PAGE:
30 November 2015

Leading health charity the British Dental Health Foundation welcomes news that MPs have backed a tax on sugary drinks in England and calls for the government to take note.

The Commons' Health Select Committee has today [30th November 2015] called for an introduction of a sugar tax as part of what they describe as a ‘bold and urgent' set of measures to tackle child health issues.

The committee said there was "compelling evidence" the tax would reduce the consumption of sugary drinks and help to protect generations of children from health problems such as tooth decay and obesity.

Dr Nigel Carter OBE, Chief Executive of the British Dental Health Foundation, responded to the report: "What we are seeing is a paradigm shift, with this report real pressure will be put on ministers who have so far resisted a tax, they cannot now ignore the fact that it will have a real and hugely positive effect on the nation's health.

"We reiterate our long held stance that the introduction of the tax is a necessity, currently child tooth extractions due to sugar related tooth decay are the single biggest reason for children being admitted to hospital for general anaesthetics. This cannot continue. There is a definite need for quick and decisive action and minsters have to pay attention.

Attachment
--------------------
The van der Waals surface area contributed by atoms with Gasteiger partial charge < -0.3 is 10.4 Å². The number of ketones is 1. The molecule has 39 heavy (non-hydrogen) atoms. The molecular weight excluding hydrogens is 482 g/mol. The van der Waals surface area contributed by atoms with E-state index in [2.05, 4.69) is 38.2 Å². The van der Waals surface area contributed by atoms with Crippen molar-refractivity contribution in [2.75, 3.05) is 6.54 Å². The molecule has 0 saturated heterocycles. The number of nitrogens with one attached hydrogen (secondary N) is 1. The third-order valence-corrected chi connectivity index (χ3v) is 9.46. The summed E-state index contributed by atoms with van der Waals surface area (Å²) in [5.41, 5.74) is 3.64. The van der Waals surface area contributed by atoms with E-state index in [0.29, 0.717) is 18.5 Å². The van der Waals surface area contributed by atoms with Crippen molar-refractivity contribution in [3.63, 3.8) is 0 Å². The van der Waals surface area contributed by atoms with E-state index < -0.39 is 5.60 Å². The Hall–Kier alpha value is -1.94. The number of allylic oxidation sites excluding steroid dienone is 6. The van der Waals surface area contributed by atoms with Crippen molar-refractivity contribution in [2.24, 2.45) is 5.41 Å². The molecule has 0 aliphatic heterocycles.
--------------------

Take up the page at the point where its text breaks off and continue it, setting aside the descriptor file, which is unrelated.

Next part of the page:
"The additional proposal to crackdown on the marketing and advertising of sugary drinks is also great news."

The Commons' Health Select Committee chair Dr Sarah Wollaston said: "We believe that if the government fails to act, the problem will become far worse.

"A full package of measures is required and should be implemented as soon as possible."

The report reinforces a review by Public Health England a few weeks ago which also recommended similar measures.

Recommendations from the PHE report include a reduction on price promotions in stores, sugar reduction in everyday food and drink and an introduction of a 10-20% tax on sugary soft drinks.

The British Dental Health Foundation considers these measures will go a long way in improving British children's oral health and keenly awaits the government's plans which are due to be outlined early next year.